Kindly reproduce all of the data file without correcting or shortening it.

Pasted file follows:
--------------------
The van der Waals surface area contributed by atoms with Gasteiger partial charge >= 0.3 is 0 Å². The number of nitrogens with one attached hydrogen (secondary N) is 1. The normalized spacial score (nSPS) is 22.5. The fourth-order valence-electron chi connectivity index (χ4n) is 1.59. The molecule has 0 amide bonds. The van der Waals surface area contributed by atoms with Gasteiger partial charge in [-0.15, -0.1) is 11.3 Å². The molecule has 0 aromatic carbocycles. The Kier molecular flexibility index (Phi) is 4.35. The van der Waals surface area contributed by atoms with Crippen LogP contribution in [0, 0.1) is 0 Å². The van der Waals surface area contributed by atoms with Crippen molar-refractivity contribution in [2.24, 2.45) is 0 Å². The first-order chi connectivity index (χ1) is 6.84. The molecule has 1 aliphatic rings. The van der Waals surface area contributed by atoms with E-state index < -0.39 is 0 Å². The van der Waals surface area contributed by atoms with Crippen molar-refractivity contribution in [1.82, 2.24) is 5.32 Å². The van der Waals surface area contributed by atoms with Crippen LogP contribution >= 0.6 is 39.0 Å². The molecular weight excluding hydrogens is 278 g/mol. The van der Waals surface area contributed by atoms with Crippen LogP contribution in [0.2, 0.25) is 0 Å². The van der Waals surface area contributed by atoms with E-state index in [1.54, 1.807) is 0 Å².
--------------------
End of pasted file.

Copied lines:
The van der Waals surface area contributed by atoms with Gasteiger partial charge >= 0.3 is 0 Å². The number of nitrogens with one attached hydrogen (secondary N) is 1. The normalized spacial score (nSPS) is 22.5. The fourth-order valence-electron chi connectivity index (χ4n) is 1.59. The molecule has 0 amide bonds. The van der Waals surface area contributed by atoms with Gasteiger partial charge in [-0.15, -0.1) is 11.3 Å². The molecule has 0 aromatic carbocycles. The Kier molecular flexibility index (Phi) is 4.35. The van der Waals surface area contributed by atoms with Crippen LogP contribution in [0, 0.1) is 0 Å². The van der Waals surface area contributed by atoms with Crippen molar-refractivity contribution in [2.24, 2.45) is 0 Å². The first-order chi connectivity index (χ1) is 6.84. The molecule has 1 aliphatic rings. The van der Waals surface area contributed by atoms with E-state index < -0.39 is 0 Å². The van der Waals surface area contributed by atoms with Crippen molar-refractivity contribution in [1.82, 2.24) is 5.32 Å². The van der Waals surface area contributed by atoms with Crippen LogP contribution >= 0.6 is 39.0 Å². The molecular weight excluding hydrogens is 278 g/mol. The van der Waals surface area contributed by atoms with Crippen LogP contribution in [0.2, 0.25) is 0 Å². The van der Waals surface area contributed by atoms with E-state index in [1.54, 1.807) is 0 Å².